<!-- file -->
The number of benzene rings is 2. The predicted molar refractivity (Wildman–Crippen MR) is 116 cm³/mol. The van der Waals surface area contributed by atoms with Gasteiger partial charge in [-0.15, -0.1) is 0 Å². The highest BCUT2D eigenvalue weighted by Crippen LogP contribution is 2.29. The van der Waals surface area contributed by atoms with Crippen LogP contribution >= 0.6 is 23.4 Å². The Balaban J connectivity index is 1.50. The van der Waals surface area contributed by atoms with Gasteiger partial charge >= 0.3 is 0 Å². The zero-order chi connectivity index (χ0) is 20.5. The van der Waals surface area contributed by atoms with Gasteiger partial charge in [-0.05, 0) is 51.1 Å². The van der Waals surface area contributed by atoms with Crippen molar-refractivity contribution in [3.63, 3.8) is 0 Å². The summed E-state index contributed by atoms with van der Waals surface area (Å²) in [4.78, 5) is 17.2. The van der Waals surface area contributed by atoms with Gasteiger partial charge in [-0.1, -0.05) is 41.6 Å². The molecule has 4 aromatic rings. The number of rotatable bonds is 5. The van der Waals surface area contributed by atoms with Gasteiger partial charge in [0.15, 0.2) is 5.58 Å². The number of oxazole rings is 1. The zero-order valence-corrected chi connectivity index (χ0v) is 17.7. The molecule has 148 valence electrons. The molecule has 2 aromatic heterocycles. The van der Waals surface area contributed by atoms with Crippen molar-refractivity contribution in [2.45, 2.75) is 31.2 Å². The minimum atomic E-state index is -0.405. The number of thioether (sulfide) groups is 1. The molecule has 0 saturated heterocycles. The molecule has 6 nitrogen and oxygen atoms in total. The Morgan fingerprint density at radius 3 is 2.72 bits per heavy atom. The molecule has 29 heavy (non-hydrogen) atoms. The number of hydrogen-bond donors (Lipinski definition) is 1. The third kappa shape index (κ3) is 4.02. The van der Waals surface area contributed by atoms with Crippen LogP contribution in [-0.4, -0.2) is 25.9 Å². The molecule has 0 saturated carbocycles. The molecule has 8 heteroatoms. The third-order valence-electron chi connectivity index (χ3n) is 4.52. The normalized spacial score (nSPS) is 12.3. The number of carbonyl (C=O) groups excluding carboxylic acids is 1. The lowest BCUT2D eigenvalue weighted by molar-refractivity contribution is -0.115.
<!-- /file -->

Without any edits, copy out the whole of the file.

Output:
The number of benzene rings is 2. The predicted molar refractivity (Wildman–Crippen MR) is 116 cm³/mol. The van der Waals surface area contributed by atoms with Gasteiger partial charge in [-0.15, -0.1) is 0 Å². The highest BCUT2D eigenvalue weighted by Crippen LogP contribution is 2.29. The van der Waals surface area contributed by atoms with Crippen LogP contribution >= 0.6 is 23.4 Å². The Balaban J connectivity index is 1.50. The van der Waals surface area contributed by atoms with Gasteiger partial charge >= 0.3 is 0 Å². The zero-order chi connectivity index (χ0) is 20.5. The van der Waals surface area contributed by atoms with Gasteiger partial charge in [-0.05, 0) is 51.1 Å². The van der Waals surface area contributed by atoms with Crippen molar-refractivity contribution in [3.63, 3.8) is 0 Å². The summed E-state index contributed by atoms with van der Waals surface area (Å²) in [4.78, 5) is 17.2. The van der Waals surface area contributed by atoms with Gasteiger partial charge in [-0.1, -0.05) is 41.6 Å². The molecule has 4 aromatic rings. The number of rotatable bonds is 5. The van der Waals surface area contributed by atoms with Gasteiger partial charge in [0.15, 0.2) is 5.58 Å². The number of oxazole rings is 1. The zero-order valence-corrected chi connectivity index (χ0v) is 17.7. The molecule has 148 valence electrons. The molecule has 2 aromatic heterocycles. The van der Waals surface area contributed by atoms with Crippen molar-refractivity contribution in [2.45, 2.75) is 31.2 Å². The minimum atomic E-state index is -0.405. The number of thioether (sulfide) groups is 1. The molecule has 0 saturated heterocycles. The molecule has 6 nitrogen and oxygen atoms in total. The Morgan fingerprint density at radius 3 is 2.72 bits per heavy atom. The molecule has 29 heavy (non-hydrogen) atoms. The number of hydrogen-bond donors (Lipinski definition) is 1. The third kappa shape index (κ3) is 4.02. The van der Waals surface area contributed by atoms with Crippen LogP contribution in [-0.4, -0.2) is 25.9 Å². The molecule has 0 saturated carbocycles. The molecule has 8 heteroatoms. The third-order valence-electron chi connectivity index (χ3n) is 4.52. The normalized spacial score (nSPS) is 12.3. The number of carbonyl (C=O) groups excluding carboxylic acids is 1. The lowest BCUT2D eigenvalue weighted by molar-refractivity contribution is -0.115.